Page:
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Harrisburg area Cumberland, Dauphin, and Perry Counties
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Old 10-24-2014, 11:09 PM
Location: Maryland
57 posts, read 90,541 times
Reputation: 95


My wife and I live in a small town in Maryland with our two children, who are in their early 20s and looking for career-type jobs and could therefore potentially move out at any time. My mother-in-law spends half the year at a small vacation home she owns and the other half in a retirement community townhouse. The family agrees that it is ridiculous for her to be paying the very high monthly fees to the retirement community for the whole year when she's not there half the time, so I suggested that she move in with us for those months. However, our present home does not lend itself to another resident, so it would involve us moving.

We are interested in an older home this time (more than 75 years old). I have been looking at various houses within a one-hour commute of my job (did longer than that for years, no problem) and found a bunch of them in the York area, especially in the city, at a fraction of the price of other areas.

Of course, there has to be a reason for that. One would be schools, which we don't have to worry about any more since our kids are older. Another would be crime. Unfortunately, I don't know York other than going to a concert, a couple of restaurants, and some Revolution games. Are there any parts that would be considered relatively safe where I could focus my search? Or are there other major reasons for the noticeably depressed prices in York? Thanks!
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Old 10-25-2014, 09:22 AM
Location: West York
121 posts, read 212,420 times
Reputation: 144
The Springdale area right around the hospital is nice, filled with bigger, nicer old homes. The taxes can be kind of high there though. The areas immediately to the south and west of York College are nice too, but again you are paying city taxes, but those two areas have the older homes you are looking for. East York suburb might also fit your style, that is the neighborhood boxed in by I-83 and Route 24 to the west and east, and Market St. to the north with E. Prospect to the South. All three areas are quick and easy access to I-83, I assume you are commuting to MD. These are all nice areas, but I will say with Springdale and the area out around the College, it can go from nice to ghetto in a matter of a few blocks.

Oh, another nice area is up around Penn State York and York Suburban HS, the areas marked on a map as Valley View (but this is still York). Also the neighboorhood that sits on top of the hill off of Queen St, is a nice, older neighborhood.
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Old 10-26-2014, 02:38 PM
Location: Kittanning
4,656 posts, read 7,951,295 times
Reputation: 3614
Isn't most of downtown York gentrifying? There is so much downtown, and most of the housing is in good codition. It boggles my mind how cheap those beautiful historic townhouses are. In bigger cities, they would command 200k plus, at least.
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Old 10-27-2014, 08:54 AM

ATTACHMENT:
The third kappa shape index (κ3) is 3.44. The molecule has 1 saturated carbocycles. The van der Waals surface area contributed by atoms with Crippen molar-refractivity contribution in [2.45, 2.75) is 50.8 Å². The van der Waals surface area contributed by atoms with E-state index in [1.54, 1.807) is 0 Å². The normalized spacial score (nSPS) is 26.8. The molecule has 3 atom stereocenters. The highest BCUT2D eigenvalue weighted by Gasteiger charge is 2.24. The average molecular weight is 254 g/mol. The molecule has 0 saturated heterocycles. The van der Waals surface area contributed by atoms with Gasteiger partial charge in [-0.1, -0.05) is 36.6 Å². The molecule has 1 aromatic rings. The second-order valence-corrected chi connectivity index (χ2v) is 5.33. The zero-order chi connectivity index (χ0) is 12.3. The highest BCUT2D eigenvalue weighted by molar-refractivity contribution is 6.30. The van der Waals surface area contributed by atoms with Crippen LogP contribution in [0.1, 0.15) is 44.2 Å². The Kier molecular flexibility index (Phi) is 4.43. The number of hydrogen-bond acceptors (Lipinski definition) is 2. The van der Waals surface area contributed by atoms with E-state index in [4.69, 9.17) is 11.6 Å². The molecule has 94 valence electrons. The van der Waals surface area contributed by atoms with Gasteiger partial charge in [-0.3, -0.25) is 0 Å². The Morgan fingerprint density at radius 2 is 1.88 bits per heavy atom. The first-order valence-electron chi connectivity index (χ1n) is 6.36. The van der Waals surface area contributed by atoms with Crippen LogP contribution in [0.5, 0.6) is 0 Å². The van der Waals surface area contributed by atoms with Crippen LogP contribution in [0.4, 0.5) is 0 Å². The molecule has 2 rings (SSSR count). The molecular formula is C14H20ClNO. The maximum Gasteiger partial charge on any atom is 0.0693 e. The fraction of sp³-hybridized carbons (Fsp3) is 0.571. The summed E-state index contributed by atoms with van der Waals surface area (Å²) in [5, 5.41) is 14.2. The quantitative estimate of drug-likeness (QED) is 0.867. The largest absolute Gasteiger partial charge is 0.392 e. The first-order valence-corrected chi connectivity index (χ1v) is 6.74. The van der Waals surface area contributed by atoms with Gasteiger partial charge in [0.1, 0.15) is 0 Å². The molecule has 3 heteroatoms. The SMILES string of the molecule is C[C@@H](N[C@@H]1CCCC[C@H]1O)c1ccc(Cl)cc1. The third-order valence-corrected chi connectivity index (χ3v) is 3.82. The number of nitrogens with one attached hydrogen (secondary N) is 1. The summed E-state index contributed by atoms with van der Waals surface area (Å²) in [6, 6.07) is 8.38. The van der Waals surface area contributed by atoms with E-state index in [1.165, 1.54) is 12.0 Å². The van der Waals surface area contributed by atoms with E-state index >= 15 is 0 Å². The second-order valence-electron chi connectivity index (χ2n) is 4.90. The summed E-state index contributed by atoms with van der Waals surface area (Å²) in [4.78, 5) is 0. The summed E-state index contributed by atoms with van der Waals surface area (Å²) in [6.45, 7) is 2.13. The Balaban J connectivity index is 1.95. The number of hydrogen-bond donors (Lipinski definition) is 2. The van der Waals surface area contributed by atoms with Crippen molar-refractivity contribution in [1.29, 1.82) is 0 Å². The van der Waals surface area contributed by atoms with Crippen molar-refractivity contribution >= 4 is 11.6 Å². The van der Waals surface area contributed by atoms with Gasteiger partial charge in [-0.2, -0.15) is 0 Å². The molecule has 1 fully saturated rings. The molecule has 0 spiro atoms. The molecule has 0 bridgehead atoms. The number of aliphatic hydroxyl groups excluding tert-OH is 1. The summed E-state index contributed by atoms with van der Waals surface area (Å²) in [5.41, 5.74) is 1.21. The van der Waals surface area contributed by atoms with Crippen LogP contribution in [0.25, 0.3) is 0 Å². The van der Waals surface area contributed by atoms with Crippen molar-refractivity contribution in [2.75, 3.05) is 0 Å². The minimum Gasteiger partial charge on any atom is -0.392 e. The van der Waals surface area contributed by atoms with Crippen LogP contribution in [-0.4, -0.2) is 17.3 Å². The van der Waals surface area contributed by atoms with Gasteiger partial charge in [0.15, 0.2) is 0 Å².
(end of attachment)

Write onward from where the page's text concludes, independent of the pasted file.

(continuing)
Location: Midwest transplant
2,048 posts, read 5,332,088 times
Reputation: 1613
Taxes for York City are very high, seemingly/jokingly offset by the low cost of housing. As a previous poster suggested, the areas around York Hospital and York College have the oldest larger homes. Some of them will be in the city limits (high taxes and city school district) and the others will be in Spring Garden Township, or the York Suburban School district, recently voted as a top school in the country. The area of East Market/83 in Springettsbury Township has some older homes (not sure if they reach the 75 year age, but would come close). Even along East Market Street coming out of the city into East York has a neighborhood of older large homes. If you have your heart set on an older home, expand your search to include southern York County; Shrewsbury, Fawn Grove, Red Lion, Dallastown, New Freedom. There are many larger homes interspersed throughout these communities, keeping you out of (but still close) to the city itself and with as much house and lower taxes...plus better school districts and resale value down the road.

The reason many of those homes are so inexpensive is the fact that people just don't want to live in the city, pay high taxes, have to keep up those large homes, deal with the lack of parking, the politics, the pockets of crime etc. Those small homes (less than 1000 sq. ft) can carry a tax burden of $10,000 or more a year. The larger homes will easily double that amount.
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Old 10-27-2014, 09:20 AM
Location: Central Texas. Wait, I mean South Texas. Actually, both Central and South Texas
317 posts, read 487,051 times
Reputation: 373
IMO York City is really depressing. Lots of crime for a small town and high poverty rates. Thrown in high property taxes (even by PA standards) and you have an area that's just not desirable.

On the bright side there are a few cool restaurants/bars in York City.

I would recommend looking at East York, Spring Grove or Red Lion.
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Old 11-11-2014, 12:36 PM
52 posts, read 87,434 times
Reputation: 72
Honestly, I would stay in MD. York is pretty damn rough. There's not much nice in that area. Downtown is really dangerous. Yes, it is cheaper to live there than MD, but you get what you pay for. Most desirable places are pricey. Places that are cheap, are cheap for a reason.
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